Buffon's Needle
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|ImageDescElem=The method was first used to approximate π by Georges-Louis Leclerc, the Comte de Buffon, in 1777. Buffon was a mathematician, and he wondered about the probability that a needle would lie across a line between two wooden strips on his floor. To test his question, he apparently threw bread sticks across his shoulder and counted when they crossed a line. | |ImageDescElem=The method was first used to approximate π by Georges-Louis Leclerc, the Comte de Buffon, in 1777. Buffon was a mathematician, and he wondered about the probability that a needle would lie across a line between two wooden strips on his floor. To test his question, he apparently threw bread sticks across his shoulder and counted when they crossed a line. | ||
- | Calculating the probability of an intersection for the Buffon's Needle problem was the first solution to a problem of | + | Calculating the probability of an intersection for the Buffon's Needle problem was the first solution to a problem of <balloon title="A probability problem is ''geometric'' if the probability can be computed as the ratio of two areas or volumes."> geometric probability</balloon> The solution can be used to design a method for approximating the number π. |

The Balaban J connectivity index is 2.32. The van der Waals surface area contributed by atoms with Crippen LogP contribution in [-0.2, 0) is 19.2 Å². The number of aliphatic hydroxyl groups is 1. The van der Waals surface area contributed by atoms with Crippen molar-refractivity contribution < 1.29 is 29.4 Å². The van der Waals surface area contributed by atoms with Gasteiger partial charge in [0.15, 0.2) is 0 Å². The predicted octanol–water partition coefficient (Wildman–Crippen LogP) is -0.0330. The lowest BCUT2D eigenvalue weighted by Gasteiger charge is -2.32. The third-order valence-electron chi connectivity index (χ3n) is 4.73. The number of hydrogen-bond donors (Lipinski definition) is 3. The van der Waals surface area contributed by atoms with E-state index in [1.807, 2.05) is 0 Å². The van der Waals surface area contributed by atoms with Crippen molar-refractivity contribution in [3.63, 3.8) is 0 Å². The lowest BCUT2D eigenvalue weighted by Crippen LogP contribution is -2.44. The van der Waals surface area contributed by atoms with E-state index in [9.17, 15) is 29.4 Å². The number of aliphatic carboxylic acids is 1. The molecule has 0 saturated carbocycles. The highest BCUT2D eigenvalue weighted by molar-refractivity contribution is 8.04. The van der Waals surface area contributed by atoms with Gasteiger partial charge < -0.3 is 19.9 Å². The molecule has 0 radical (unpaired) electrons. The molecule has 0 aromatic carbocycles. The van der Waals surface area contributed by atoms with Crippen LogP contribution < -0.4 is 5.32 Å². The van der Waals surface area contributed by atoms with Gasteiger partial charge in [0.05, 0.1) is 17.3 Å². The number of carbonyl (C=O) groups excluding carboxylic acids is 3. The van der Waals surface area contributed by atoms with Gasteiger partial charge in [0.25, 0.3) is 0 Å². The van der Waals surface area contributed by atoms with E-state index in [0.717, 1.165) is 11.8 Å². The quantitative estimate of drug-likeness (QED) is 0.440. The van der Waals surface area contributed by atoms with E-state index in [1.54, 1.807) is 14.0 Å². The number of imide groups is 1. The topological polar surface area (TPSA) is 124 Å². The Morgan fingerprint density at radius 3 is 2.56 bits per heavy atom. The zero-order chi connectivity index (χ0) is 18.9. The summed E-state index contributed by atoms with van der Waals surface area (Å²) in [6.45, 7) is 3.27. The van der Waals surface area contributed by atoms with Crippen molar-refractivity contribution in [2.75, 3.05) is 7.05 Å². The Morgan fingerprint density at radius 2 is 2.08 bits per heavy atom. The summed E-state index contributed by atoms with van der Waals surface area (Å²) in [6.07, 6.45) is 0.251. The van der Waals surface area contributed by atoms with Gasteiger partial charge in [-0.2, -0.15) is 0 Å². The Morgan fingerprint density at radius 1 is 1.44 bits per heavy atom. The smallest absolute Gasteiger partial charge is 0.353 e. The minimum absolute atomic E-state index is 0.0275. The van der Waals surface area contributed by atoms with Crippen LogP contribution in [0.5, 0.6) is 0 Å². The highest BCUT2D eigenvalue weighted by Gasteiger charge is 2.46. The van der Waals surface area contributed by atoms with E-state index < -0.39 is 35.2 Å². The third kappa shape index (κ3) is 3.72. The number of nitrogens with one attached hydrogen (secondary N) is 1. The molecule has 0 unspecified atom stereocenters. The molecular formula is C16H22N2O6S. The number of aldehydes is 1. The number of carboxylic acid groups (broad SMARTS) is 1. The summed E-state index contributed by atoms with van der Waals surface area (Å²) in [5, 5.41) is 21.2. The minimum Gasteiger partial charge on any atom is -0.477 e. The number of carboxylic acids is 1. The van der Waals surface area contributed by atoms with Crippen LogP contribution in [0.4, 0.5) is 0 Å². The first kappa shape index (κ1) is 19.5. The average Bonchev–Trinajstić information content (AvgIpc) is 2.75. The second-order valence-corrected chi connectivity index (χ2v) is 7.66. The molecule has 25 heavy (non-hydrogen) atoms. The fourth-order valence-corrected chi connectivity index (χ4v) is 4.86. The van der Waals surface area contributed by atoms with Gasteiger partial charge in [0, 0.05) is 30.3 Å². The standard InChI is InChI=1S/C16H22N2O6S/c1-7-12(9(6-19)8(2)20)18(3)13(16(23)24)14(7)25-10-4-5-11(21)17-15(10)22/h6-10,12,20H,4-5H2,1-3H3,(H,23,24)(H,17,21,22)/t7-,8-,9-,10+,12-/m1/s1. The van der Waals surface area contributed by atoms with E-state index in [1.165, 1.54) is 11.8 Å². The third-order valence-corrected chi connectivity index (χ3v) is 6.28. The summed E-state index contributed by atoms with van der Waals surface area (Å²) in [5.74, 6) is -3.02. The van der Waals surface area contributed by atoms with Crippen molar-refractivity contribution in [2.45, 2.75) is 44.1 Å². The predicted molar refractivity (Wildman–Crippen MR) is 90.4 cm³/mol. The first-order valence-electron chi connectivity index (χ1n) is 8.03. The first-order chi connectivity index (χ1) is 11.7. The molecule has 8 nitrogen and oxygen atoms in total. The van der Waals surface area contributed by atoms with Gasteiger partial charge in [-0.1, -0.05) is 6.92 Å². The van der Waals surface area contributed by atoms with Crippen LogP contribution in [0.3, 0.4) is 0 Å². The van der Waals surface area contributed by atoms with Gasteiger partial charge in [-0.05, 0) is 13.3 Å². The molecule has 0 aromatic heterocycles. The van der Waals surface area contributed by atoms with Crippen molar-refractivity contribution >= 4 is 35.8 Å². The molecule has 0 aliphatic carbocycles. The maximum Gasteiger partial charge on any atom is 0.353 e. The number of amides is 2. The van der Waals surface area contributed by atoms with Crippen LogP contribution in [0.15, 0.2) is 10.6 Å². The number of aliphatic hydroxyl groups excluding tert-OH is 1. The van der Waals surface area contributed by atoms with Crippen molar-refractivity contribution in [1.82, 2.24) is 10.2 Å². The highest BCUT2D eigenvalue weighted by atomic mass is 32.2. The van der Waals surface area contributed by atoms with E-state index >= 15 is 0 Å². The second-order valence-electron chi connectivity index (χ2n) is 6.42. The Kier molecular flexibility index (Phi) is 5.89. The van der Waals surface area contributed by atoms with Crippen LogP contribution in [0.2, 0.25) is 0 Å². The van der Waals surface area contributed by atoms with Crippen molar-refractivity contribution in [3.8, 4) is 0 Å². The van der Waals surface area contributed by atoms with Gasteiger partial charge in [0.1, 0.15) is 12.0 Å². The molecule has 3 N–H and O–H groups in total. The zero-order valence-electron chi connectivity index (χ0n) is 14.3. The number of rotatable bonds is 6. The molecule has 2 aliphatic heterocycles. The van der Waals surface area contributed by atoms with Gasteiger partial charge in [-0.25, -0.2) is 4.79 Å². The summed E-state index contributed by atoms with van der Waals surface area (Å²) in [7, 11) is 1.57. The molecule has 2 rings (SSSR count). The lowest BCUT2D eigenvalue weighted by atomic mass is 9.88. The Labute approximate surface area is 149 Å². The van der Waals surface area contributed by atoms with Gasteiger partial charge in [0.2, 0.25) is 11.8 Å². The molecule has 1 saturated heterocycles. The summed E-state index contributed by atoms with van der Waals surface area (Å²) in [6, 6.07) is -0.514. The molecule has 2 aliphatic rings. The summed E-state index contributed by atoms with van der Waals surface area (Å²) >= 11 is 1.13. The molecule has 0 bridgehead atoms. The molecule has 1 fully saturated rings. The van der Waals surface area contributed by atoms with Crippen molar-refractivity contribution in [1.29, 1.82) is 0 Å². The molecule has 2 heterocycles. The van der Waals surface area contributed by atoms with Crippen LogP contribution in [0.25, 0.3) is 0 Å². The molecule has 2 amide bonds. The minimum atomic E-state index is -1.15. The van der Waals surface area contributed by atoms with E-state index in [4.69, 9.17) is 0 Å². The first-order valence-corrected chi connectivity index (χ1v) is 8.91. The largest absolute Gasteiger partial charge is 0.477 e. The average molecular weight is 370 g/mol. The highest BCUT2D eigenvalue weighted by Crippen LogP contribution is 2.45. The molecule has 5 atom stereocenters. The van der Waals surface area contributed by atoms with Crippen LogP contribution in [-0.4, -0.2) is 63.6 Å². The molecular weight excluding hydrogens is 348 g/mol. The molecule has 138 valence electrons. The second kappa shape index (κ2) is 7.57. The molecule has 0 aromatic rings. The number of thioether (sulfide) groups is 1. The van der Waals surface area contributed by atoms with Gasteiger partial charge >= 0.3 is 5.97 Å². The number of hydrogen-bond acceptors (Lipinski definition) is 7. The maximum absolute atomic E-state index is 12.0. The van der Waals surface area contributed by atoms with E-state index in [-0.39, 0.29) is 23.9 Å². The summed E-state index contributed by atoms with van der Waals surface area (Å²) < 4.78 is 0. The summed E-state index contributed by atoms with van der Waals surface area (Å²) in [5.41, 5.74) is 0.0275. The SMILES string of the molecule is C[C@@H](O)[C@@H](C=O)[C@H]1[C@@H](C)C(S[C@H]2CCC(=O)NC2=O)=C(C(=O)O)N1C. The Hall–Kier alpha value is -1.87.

- | The solution can be used to design a method for approximating the number π | + | |
Subsequent mathematicians have used this method with needles instead of bread sticks, or with computer simulations. We will show that when the distance between the lines is equal the length of the needle, an approximation of π can be calculated using the equation | Subsequent mathematicians have used this method with needles instead of bread sticks, or with computer simulations. We will show that when the distance between the lines is equal the length of the needle, an approximation of π can be calculated using the equation | ||
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To prove that the Buffon's Needle experiment will give an approximation of π, we can consider which positions of the needle will cause an intersection. Since the needle drops are random, there is no reason why the needle should be more likely to intersect one line than another. As a result, we can simplify our proof by focusing on a particular strip of the paper bounded by two horizontal lines. | To prove that the Buffon's Needle experiment will give an approximation of π, we can consider which positions of the needle will cause an intersection. Since the needle drops are random, there is no reason why the needle should be more likely to intersect one line than another. As a result, we can simplify our proof by focusing on a particular strip of the paper bounded by two horizontal lines. | ||